.log, .bkp, .bks, .bck, .qic, .mig, .oeb, .bcm, .v2i, .001,
    .sn1, .sn2, .fh,  .as4, .abf, .abk, .rdb, .qbb, .qbk, .ful,
    .bup, .tib, .uci, .ate, .ati, .spf, .spi, .gho, .tbk, .kb2,
    .bpa, .bpb, .evt, .npf, .bps, .nps, .sbb, .wbb, .bac, .bak

To determine which files to move into encrypted RAR archives the following rules are used:

  1.  Check if the file path contains any of these strings. If it does, do not move the file into an encrypted RAR archive:
    iconcache.db, bootsect, windows nt, microsoftrac, 
    nvidia,, mozilla firefox, device stage, 
    windows mail, windows, pure basic, common files, 
    temp, feeds cache, dvd maker, winrar, sample pictures, 
    vmware, windows media, adobe, bootstat.dat, html help, 
    ntuser.dat, chrome
  2. Check if the file path contains any of these strings. If it does, move the file into an encrypted RAR archive:
    dexis, dentrix
  3. Check if the file name ends in any of these extensions. If it does, move the file into an encrypted RAR archive:
    .df1, .v12, .xml, .zip, .3ds, .rar, .dvb, .db,  .ahd, .cdb,
    .gdb, .old, .png, .odb, .ns2, .ns3, .olk, .ns4, .sdb, .wdb,
    .sdf, .ihx, .ods, .dwf, .dwg, .myd, .doc, .pwa, .eql, .dws,
    .nsf, .dwt, .rsd, .dp1, .fcd, .lgc, .btr, .dxf, .dxl, .docx,
    .azz, .ac$, .fdb, .rtf, .arx, .jtx, .txt, .phm, .zdb, .jpeg,
    .qbw, .his, .ask, .owg, .fid, .bmp, .daf, .eco, .tif, .xlsx,
    .db2, .db3, .dat, .pan, .atc, .sxg, .edb, .dbc, .dbf, .mdb,
    .mdf, .qdb, .ads, .udb, .dbs, .dbv, .mud, .dsk, .bok, .psd,
    .fol, .fp7, .sql, .4dd, .tcx, .dta, .crd, .ora, .qvd, .jpe,
    .jpg, .crt, .hdb, .pdb, .aft, .xld, .$er, .vhd, .pdf, .sbf,
    .pdm, .xls, .tdt, .nyf, .bib, .pub, .aws, .fic, .php

The malware maintains a list of all files it moved to encrypted RAR archives. The exact name of the list varies from variant to variant.

After the first encryption run is finished the malware will cause the system to reboot.

Decryption tool

An example for an ACCDFISA decryption tool. This was taken from the third ACCDFISA variant which uses two different passwords.

The decryption tool will use the list of encrypted files generated by the crypto malware to unpack all encrypted files, assuming the user provided the correct password. To run the decryption tool, the user needs to execute one of the many short cuts labeled “how to decrypt aes files” or “how to decrypt files” that are placed in various locations by the crypto malware.  Since the encrypted files are essentially encrypted RAR archives we recommend to use WinRAR or 7-zip to unpack the encrypted files instead of using the decryption tool.

Variant 1 – “ACCDFISA Protection Program”

Screen locker used in the first ACCDFISA variant.

The first variant was first seen on February 23. The name used by this variant is “ACCDFISA Protection Program”. The following files and services found on a system are an indication that your system is infected with this variant:

Encrypted files will have the “.aes” extension. Files are encrypted using the static password “1a2vn57b348741t92451sst0a391ba72”, so you should be able to unpack all files using this as a password. The unlock code used by the screen locker is static as well. It is “7534919801679213”.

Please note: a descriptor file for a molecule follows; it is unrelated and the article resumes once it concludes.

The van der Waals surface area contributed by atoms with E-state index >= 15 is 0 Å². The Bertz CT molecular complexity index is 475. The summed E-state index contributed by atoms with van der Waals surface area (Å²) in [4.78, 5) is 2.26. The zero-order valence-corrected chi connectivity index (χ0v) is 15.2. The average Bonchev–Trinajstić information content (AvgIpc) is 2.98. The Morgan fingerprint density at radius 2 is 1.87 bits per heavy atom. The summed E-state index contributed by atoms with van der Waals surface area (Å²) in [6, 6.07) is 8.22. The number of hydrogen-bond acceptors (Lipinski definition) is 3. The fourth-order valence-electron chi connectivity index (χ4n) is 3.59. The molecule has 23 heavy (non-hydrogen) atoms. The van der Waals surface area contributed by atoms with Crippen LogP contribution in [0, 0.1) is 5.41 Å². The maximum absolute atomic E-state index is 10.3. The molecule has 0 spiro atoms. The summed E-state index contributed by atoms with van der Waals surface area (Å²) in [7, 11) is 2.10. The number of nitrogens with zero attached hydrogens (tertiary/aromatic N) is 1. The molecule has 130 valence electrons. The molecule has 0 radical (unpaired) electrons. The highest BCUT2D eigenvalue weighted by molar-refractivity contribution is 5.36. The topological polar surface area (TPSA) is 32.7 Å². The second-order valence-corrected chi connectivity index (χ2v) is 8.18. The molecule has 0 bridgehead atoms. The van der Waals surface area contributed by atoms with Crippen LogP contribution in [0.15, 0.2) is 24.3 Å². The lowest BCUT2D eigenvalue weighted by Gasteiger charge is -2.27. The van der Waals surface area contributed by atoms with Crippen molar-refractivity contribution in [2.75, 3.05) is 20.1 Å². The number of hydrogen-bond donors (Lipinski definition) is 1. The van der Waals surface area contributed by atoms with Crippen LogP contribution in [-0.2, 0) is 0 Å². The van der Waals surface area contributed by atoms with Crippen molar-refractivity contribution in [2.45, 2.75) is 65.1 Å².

The routine used by the first ACCDFISA variant to delete the SafeBoot registry key. It uses the Windows “reg” utility to do its dirty work.

This variant deletes the SafeBoot  registry key located in HKEY_LOCAL_MACHINESYSTEMCurrentControlSetControl to prevent the user from booting the system into safemode.

Variant 2 – “Malware Protection”

Screen locker used in the second ACCDFISA variant.

This variant was first seen on March 12. The name it uses is “Malware Protection”. Unlike variant 1 that deleted the SafeBoot registry key this and all other future variants use the tool “NoSafeMode” to prevent the user from booting into safe mode. Safe mode can be unlocked using NoSafeMode and the code “Yrs5S2z1”. The following files and services found on a system are an indication that a system is infected with this variant:

Like in the first variant, encrypted files will have the “.aes” extension.

Part of the substitution cipher routine used in the second ACCDFISA variant to convert the numeric system id to a password string.

Unlike the first variant though, the password for the encrypted files and the screen locker are no longer static. They are now generated based on the boot drive’s volume id. A small tool to generate both the decryption password as well as the unlock code is available for download.

Variant 3 – “Malware Protection” the second

Screen locker used in the third ACCDFISA variant.

The third variant uses the same name as the second variant. It was first seen on March 25. The following files and services found on a system are an indication that the system is infected with this variant:

This code fragment shows how the third ACCDFISA variant assembles and executes the exact command line used to add files into the self-extracting and encrypted RAR archives.

Variant 3 is the first variant that uses self-extracting RAR archives with a custom WinRAR SFX stub instead of RAR archives with a custom extension (“.aes”). Encrypted files are named using the following scheme:

%original_filename%(!! to decrypt email id %system_id% to [email protected] !!).exe

news.png(!! to decrypt email id 117675559 to [email protected] !!).exe